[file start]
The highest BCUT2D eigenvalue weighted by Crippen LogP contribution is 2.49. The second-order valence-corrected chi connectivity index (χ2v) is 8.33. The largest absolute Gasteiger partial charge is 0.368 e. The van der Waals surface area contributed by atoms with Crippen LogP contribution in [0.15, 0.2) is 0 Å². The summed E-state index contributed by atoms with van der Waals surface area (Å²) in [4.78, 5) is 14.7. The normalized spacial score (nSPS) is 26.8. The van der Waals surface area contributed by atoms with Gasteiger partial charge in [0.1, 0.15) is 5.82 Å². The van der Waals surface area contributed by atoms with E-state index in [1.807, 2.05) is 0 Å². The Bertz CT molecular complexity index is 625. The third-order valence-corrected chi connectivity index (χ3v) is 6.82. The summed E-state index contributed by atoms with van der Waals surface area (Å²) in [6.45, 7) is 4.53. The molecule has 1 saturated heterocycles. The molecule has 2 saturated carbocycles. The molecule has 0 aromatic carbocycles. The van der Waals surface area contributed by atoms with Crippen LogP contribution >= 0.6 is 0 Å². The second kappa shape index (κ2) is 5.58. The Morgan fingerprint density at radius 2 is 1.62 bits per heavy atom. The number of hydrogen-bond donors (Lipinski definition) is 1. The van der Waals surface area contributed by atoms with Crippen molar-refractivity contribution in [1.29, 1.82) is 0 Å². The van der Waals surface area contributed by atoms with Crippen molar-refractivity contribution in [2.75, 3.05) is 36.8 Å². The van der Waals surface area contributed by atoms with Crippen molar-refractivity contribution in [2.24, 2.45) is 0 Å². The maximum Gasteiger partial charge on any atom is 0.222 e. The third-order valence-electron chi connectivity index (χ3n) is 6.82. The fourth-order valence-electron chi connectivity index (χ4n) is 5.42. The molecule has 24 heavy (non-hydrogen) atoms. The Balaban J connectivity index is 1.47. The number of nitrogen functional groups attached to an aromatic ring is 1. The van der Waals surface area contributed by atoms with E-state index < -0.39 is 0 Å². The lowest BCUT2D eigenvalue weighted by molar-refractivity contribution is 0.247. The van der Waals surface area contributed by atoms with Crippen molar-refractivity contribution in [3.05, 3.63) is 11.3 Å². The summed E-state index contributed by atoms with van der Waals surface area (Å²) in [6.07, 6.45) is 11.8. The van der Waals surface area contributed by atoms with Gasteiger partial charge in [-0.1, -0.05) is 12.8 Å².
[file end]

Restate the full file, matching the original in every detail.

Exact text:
The highest BCUT2D eigenvalue weighted by Crippen LogP contribution is 2.49. The second-order valence-corrected chi connectivity index (χ2v) is 8.33. The largest absolute Gasteiger partial charge is 0.368 e. The van der Waals surface area contributed by atoms with Crippen LogP contribution in [0.15, 0.2) is 0 Å². The summed E-state index contributed by atoms with van der Waals surface area (Å²) in [4.78, 5) is 14.7. The normalized spacial score (nSPS) is 26.8. The van der Waals surface area contributed by atoms with Gasteiger partial charge in [0.1, 0.15) is 5.82 Å². The van der Waals surface area contributed by atoms with E-state index in [1.807, 2.05) is 0 Å². The Bertz CT molecular complexity index is 625. The third-order valence-corrected chi connectivity index (χ3v) is 6.82. The summed E-state index contributed by atoms with van der Waals surface area (Å²) in [6.45, 7) is 4.53. The molecule has 1 saturated heterocycles. The molecule has 2 saturated carbocycles. The molecule has 0 aromatic carbocycles. The van der Waals surface area contributed by atoms with Crippen LogP contribution >= 0.6 is 0 Å². The second kappa shape index (κ2) is 5.58. The Morgan fingerprint density at radius 2 is 1.62 bits per heavy atom. The number of hydrogen-bond donors (Lipinski definition) is 1. The van der Waals surface area contributed by atoms with Crippen molar-refractivity contribution in [1.29, 1.82) is 0 Å². The van der Waals surface area contributed by atoms with Crippen molar-refractivity contribution in [2.75, 3.05) is 36.8 Å². The van der Waals surface area contributed by atoms with Crippen molar-refractivity contribution in [2.24, 2.45) is 0 Å². The maximum Gasteiger partial charge on any atom is 0.222 e. The third-order valence-electron chi connectivity index (χ3n) is 6.82. The fourth-order valence-electron chi connectivity index (χ4n) is 5.42. The molecule has 24 heavy (non-hydrogen) atoms. The Balaban J connectivity index is 1.47. The number of nitrogen functional groups attached to an aromatic ring is 1. The van der Waals surface area contributed by atoms with E-state index < -0.39 is 0 Å². The lowest BCUT2D eigenvalue weighted by molar-refractivity contribution is 0.247. The van der Waals surface area contributed by atoms with Crippen molar-refractivity contribution in [3.05, 3.63) is 11.3 Å². The summed E-state index contributed by atoms with van der Waals surface area (Å²) in [6.07, 6.45) is 11.8. The van der Waals surface area contributed by atoms with Gasteiger partial charge in [-0.1, -0.05) is 12.8 Å².